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Gallstone Ailment Hospitalizes Ashcroft

March 06, 2004|Richard B. Schmitt | Times Staff Writer

WASHINGTON — U.S. Atty. Gen. John Ashcroft was hospitalized in intensive care Friday, suffering from a painful but treatable abdominal condition that aides said would keep him there at least several days.

Ashcroft, 61, was admitted to George Washington University Hospital on Thursday night and diagnosed with "a severe case" of gallstone pancreatitis, the Justice Department said.

The condition develops when a gallstone blocks a passage leading from the pancreas to the small intestine, and the pancreas becomes inflamed. The problem usually clears up in a week, although it can sometimes require surgery and, in rare cases, can lead to complications and even death.

Ashcroft, who has had no known health problems in recent years, canceled plans Thursday to announce verdicts from a terrorism trial in Alexandria, Va., and went home, thinking he had the stomach flu. When his condition worsened, he was visited by White House physician Daniel Parks and taken to the hospital emergency room.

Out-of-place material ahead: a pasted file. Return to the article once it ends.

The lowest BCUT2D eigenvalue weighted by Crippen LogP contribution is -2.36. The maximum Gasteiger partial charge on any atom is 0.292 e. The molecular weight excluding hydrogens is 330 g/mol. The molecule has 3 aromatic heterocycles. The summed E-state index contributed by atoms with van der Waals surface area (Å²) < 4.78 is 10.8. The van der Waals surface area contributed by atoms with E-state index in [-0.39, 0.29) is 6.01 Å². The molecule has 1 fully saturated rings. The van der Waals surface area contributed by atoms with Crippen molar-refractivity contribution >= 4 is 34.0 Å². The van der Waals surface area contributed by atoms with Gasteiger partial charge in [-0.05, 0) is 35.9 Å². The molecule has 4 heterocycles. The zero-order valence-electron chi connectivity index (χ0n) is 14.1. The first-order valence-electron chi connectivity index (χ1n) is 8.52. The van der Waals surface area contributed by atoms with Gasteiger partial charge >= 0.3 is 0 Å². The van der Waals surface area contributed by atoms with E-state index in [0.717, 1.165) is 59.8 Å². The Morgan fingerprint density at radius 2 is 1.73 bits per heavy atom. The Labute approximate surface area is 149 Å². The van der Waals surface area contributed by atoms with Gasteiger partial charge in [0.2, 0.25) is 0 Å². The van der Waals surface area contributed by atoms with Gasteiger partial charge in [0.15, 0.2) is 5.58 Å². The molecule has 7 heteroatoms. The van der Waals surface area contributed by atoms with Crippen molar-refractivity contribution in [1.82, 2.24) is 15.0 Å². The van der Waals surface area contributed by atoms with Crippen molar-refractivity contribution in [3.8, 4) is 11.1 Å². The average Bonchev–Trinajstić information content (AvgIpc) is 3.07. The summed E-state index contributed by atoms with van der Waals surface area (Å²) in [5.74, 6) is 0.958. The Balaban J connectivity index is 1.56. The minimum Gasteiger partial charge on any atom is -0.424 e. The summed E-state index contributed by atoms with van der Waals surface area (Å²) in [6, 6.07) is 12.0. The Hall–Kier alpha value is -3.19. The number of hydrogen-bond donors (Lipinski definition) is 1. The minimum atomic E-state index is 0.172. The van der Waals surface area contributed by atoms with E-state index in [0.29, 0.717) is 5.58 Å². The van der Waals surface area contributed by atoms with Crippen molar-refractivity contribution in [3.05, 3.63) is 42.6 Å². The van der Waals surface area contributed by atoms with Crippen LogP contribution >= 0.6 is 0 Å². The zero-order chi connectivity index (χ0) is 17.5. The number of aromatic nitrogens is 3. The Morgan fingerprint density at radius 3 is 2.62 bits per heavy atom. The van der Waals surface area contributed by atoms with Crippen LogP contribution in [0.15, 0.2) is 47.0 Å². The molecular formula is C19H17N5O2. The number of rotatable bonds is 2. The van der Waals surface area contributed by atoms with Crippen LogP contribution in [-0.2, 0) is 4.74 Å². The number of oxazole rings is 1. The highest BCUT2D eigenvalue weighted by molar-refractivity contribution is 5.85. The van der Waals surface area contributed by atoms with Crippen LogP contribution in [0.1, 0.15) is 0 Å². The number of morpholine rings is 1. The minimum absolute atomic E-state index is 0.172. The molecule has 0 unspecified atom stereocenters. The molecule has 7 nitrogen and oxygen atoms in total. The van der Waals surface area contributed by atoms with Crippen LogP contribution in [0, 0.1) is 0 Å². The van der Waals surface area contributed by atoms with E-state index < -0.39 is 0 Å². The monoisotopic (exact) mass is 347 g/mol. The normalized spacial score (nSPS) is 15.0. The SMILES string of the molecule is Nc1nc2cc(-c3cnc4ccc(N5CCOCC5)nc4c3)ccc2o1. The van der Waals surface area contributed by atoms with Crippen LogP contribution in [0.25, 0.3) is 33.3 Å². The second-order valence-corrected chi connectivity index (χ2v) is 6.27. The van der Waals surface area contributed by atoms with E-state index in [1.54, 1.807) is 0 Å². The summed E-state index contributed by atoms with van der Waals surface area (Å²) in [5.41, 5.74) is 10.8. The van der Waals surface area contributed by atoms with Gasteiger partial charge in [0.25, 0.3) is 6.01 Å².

"After a full medical work-up in the emergency room, it was determined that he was suffering from a severe case of gallstone pancreatitis," Mark Corallo, a Justice Department spokesman, said in a prepared statement. "He was admitted to intensive care for careful monitoring and is being treated with antibiotics."

The condition, experts said, is typically resolved within a week after treatment, which includes fasting to give the digestive system a break, along with intravenous fluids.

The gallstone -- formed from a buildup of bile and other chemicals in the gallbladder -- often passes naturally but in some instances has to be removed surgically or through an endoscopic procedure.

If the stone remains lodged too long, it can cause damage to the pancreas itself, which can lead to tissue loss and other complications.

Many people with the condition end up having their gallbladder, which stores and regulates bile used in the digestive process, removed.

"It is life-disturbing. It hurts like the dickens. I have had ladies saying that bearing children was nothing compared with this," said M. Stanley Branch, an expert in pancreatic and biliary disorders at Duke University Medical Center. "He was pretty tough if he thought it was just a stomach flu."

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